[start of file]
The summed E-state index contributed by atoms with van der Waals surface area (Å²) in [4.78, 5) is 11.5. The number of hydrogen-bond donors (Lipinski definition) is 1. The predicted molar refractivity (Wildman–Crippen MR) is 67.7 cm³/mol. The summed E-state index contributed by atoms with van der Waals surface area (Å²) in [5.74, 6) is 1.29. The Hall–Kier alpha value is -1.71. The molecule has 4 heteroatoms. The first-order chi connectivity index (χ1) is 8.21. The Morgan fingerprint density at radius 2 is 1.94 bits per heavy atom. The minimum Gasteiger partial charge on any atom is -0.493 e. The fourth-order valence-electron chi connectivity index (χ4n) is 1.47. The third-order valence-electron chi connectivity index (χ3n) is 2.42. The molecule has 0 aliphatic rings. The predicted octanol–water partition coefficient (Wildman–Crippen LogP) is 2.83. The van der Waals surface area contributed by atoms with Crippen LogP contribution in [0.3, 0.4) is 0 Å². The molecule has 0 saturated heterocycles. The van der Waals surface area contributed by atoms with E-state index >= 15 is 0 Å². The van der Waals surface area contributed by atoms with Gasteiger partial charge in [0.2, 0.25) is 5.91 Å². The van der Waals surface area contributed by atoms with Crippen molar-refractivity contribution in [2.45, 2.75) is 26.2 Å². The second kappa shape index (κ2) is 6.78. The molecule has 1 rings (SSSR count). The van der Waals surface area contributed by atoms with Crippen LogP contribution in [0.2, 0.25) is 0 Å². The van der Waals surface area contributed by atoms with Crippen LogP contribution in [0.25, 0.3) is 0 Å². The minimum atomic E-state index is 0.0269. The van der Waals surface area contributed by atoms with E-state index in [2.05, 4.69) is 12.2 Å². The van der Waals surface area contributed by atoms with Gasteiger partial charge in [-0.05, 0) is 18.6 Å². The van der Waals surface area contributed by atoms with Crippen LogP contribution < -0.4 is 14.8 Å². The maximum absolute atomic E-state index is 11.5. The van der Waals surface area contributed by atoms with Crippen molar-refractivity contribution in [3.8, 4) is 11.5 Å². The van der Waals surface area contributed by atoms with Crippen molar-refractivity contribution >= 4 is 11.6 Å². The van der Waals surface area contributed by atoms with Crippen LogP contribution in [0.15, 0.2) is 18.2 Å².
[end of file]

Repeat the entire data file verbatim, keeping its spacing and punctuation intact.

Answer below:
The summed E-state index contributed by atoms with van der Waals surface area (Å²) in [4.78, 5) is 11.5. The number of hydrogen-bond donors (Lipinski definition) is 1. The predicted molar refractivity (Wildman–Crippen MR) is 67.7 cm³/mol. The summed E-state index contributed by atoms with van der Waals surface area (Å²) in [5.74, 6) is 1.29. The Hall–Kier alpha value is -1.71. The molecule has 4 heteroatoms. The first-order chi connectivity index (χ1) is 8.21. The Morgan fingerprint density at radius 2 is 1.94 bits per heavy atom. The minimum Gasteiger partial charge on any atom is -0.493 e. The fourth-order valence-electron chi connectivity index (χ4n) is 1.47. The third-order valence-electron chi connectivity index (χ3n) is 2.42. The molecule has 0 aliphatic rings. The predicted octanol–water partition coefficient (Wildman–Crippen LogP) is 2.83. The van der Waals surface area contributed by atoms with Crippen LogP contribution in [0.3, 0.4) is 0 Å². The molecule has 0 saturated heterocycles. The van der Waals surface area contributed by atoms with E-state index >= 15 is 0 Å². The van der Waals surface area contributed by atoms with Gasteiger partial charge in [0.2, 0.25) is 5.91 Å². The van der Waals surface area contributed by atoms with Crippen molar-refractivity contribution in [2.45, 2.75) is 26.2 Å². The second kappa shape index (κ2) is 6.78. The molecule has 1 rings (SSSR count). The van der Waals surface area contributed by atoms with Crippen LogP contribution in [0.2, 0.25) is 0 Å². The van der Waals surface area contributed by atoms with Crippen LogP contribution in [0.25, 0.3) is 0 Å². The minimum atomic E-state index is 0.0269. The van der Waals surface area contributed by atoms with E-state index in [2.05, 4.69) is 12.2 Å². The van der Waals surface area contributed by atoms with Gasteiger partial charge in [-0.05, 0) is 18.6 Å². The van der Waals surface area contributed by atoms with Crippen LogP contribution < -0.4 is 14.8 Å². The maximum absolute atomic E-state index is 11.5. The van der Waals surface area contributed by atoms with Crippen molar-refractivity contribution in [3.8, 4) is 11.5 Å². The van der Waals surface area contributed by atoms with Crippen molar-refractivity contribution >= 4 is 11.6 Å². The van der Waals surface area contributed by atoms with Crippen LogP contribution in [0.15, 0.2) is 18.2 Å².